So I chose "Finish Well" by my dear friend Julia Schmidt.

I picked this particular song because, as a (uh-hum) middle-aged Christian woman I remember thinking while I was in my my 20's, why are so many of the older women in church so burned out and crabby? What happened?

I remember saying to myself, " I'm not going to let that happen to me."

So, now years later my family and friends are (I am) constantly reminding myself to "Finish Well" in life. With everything that life throws at us and all the business that we all let creep in, we can forget our first love.

At the end of our lives we want to hear the encouraging words spoken by our Savior to the Church of Thyatira.

Revelation 2:19
"I know your deeds, your love and faith, your service and perseverance, and that you are now doing more than you did at first."

We don't want to hear the rebuke of The Church of Ephesus.

Revelation 2:4 "Yet I hold this against you: You have forsaken the love you had at first."

So we need to be reminded to Finish Well.

Hebrews 12: 1(b) - 2(a) "let us throw off everything that hinders and the sin that so easily entangles. And let us run with perseverance the race marked out for us, fixing our eyes on Jesus, the pioneer and perfecter of faith."

I don't want this as my epitaph.

or this

Definitely NOT this

Julia is a dear friend and I've had the pleasure of hearing her perform at such diverse venues as a Womens Shelter on skid row, Several coffee houses, and Retreats. Often I find myself humming and singing her tunes especially when I'm alone. I think her unique gift is that she pairs complex challenging themes with simple singable melodies. Her bio is as follows:

"Julia has been performing original songs both nationally and internationally for over 30 years. Her songs have been called refreshing and honest and cover topics from God’s grace and compassion, to our struggles with sin, to living authentically. Her sense of humor sometimes shines through in songs that are tongue-in-cheek, yet pull no punches. She uses music as a way to talk about emotions and topics that people tend to avoid discussing and desires to encourage people to look honestly at themselves and turn to Christ with the areas in which they struggle.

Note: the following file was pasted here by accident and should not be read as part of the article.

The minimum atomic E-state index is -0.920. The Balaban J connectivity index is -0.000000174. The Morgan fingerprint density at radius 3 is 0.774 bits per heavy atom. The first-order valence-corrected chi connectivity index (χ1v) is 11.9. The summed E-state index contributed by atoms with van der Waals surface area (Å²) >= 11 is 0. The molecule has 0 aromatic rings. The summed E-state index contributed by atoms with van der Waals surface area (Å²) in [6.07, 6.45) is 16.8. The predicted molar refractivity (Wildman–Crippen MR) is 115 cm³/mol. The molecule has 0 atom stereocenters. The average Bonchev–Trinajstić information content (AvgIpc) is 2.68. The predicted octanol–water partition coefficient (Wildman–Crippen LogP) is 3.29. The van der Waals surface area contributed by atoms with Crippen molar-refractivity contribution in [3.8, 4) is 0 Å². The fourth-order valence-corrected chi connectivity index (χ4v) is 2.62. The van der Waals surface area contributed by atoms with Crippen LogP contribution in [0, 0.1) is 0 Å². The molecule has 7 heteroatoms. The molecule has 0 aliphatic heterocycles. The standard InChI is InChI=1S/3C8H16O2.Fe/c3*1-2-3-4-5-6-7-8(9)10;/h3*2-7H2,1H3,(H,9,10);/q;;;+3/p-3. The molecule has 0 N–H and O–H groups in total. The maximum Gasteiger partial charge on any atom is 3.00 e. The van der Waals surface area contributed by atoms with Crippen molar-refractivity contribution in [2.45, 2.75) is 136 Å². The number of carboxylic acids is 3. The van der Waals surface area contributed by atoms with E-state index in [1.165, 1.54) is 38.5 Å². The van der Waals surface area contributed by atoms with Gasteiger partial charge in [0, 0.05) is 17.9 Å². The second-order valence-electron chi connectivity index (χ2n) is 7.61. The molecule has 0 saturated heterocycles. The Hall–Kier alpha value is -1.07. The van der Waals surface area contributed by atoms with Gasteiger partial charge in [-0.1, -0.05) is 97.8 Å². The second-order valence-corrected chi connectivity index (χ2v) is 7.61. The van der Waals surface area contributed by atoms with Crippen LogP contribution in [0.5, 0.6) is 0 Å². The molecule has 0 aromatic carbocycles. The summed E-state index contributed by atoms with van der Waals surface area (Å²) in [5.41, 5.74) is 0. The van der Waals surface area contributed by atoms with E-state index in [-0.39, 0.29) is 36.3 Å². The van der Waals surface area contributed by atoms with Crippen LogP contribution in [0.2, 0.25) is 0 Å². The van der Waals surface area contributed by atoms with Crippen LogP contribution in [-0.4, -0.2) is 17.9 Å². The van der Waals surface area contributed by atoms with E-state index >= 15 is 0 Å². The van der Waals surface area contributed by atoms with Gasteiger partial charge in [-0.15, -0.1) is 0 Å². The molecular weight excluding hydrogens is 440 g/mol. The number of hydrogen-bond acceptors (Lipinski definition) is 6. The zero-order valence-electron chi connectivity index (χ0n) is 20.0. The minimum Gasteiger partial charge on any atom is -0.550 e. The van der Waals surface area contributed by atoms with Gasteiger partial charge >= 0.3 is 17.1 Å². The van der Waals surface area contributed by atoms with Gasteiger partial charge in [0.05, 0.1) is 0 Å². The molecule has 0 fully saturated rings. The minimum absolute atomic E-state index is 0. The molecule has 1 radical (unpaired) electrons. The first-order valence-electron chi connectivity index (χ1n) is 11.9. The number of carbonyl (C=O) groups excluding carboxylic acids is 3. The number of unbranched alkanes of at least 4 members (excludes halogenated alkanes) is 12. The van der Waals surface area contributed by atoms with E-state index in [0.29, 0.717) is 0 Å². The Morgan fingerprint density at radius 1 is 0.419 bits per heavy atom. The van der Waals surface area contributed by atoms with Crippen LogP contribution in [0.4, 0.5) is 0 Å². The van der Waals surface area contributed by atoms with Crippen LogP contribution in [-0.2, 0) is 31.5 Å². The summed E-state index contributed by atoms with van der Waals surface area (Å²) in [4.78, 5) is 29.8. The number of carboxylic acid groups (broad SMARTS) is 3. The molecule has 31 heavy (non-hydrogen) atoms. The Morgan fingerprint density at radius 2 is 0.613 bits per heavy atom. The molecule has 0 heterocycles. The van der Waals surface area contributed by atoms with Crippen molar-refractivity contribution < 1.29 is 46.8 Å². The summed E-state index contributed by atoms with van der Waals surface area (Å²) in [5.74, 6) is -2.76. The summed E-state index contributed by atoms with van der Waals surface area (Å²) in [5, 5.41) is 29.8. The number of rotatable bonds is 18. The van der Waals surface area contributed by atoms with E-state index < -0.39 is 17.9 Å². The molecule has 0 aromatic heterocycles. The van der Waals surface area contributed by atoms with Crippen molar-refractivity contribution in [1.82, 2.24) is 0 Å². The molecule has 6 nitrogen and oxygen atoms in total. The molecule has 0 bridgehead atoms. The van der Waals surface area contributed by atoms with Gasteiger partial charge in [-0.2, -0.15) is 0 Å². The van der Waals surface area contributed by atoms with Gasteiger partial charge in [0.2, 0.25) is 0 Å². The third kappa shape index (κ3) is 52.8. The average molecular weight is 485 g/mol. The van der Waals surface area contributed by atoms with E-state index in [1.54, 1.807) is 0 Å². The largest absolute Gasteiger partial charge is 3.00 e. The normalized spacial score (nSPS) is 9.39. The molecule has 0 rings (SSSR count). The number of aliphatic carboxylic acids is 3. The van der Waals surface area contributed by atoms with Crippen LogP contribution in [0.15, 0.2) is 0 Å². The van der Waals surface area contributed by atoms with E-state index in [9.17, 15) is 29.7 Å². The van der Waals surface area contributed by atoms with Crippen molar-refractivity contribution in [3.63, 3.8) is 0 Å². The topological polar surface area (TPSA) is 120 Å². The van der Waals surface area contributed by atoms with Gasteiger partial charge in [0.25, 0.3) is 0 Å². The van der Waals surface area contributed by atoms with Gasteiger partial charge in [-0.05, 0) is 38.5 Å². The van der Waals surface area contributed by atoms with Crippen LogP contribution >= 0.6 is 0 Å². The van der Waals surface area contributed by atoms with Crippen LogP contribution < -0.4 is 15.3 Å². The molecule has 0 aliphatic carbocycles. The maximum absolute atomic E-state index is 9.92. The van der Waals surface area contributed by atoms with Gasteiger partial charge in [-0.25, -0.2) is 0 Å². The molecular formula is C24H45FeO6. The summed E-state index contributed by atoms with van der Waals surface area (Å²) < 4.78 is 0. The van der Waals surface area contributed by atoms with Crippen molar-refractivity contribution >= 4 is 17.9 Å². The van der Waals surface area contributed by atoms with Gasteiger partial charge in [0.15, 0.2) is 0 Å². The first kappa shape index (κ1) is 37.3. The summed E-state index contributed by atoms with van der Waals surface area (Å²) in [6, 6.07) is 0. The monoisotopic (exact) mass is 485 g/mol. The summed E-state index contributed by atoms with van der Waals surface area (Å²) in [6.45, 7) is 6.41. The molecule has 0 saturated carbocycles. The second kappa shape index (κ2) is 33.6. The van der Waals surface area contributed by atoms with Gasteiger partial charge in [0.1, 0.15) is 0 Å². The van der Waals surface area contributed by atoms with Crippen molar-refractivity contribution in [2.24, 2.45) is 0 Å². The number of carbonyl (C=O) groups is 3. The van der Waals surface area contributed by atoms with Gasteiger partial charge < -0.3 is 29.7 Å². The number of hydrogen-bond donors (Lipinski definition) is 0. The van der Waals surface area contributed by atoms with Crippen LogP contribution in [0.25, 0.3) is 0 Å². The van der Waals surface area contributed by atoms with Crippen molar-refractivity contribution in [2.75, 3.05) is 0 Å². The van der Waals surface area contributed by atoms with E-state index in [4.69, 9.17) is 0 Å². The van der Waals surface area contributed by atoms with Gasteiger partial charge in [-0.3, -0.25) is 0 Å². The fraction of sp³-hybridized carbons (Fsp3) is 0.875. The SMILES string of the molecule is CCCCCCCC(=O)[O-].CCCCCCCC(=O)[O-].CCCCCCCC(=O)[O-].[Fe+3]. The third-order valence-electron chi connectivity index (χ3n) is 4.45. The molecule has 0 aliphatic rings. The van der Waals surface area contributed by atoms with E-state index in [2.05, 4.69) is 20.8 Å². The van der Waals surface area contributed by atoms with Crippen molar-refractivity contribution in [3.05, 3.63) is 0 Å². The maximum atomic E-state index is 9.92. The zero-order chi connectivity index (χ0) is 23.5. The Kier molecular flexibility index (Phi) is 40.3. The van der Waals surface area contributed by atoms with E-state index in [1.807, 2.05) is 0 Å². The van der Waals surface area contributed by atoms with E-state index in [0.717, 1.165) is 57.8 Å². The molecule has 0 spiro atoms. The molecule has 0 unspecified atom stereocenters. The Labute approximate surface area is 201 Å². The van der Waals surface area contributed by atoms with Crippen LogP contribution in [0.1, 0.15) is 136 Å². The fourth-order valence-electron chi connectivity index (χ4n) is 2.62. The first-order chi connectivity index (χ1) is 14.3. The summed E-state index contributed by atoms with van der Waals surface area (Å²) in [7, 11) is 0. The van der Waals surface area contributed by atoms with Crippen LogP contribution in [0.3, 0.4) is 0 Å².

As a young adult, Julia toured the U.S. and Canada with Youth With a Mission and subsequently performed private concerts in North America and Europe. Today she lives in the Greater Los Angeles area with her husband and four children and continues writing songs from a Biblical worldview out of her experiences as a wife and mother."

She had this to say about "Finish Well"

"When I was in my pre-teens, there was an older couple at church, Mr. & Mrs. Willis. It was a fairly young church, so they were our token "gray-hairs." They must have been in their 80s, and whenever either of them spoke, everyone would stop and listen. They had been in full-time ministry together for their entire adult lives, and even though they were "retired," showed no signs of slowing down. When people would ask me what I wanted to be when I grew up, I would say, "Mrs. Willis." It's still true today -- I want to hit the finish line at full pelt, sprinting for the end, not looking to the left or right but keeping my eyes fixed not on the finish but on the prize that waits on the other side."

Listen Below:

You can listen to more of Julia's songs HERE and purchase them by sending an e-mail HERE

I would love to hear about what you are listening to. What is on your iPod, radio, or CD that means something to you? Or has encouraged you in the past? Leave your suggestions in the comment section below, with a brief explanation of why you love it. Perhaps it will turn up in an up-coming Monday.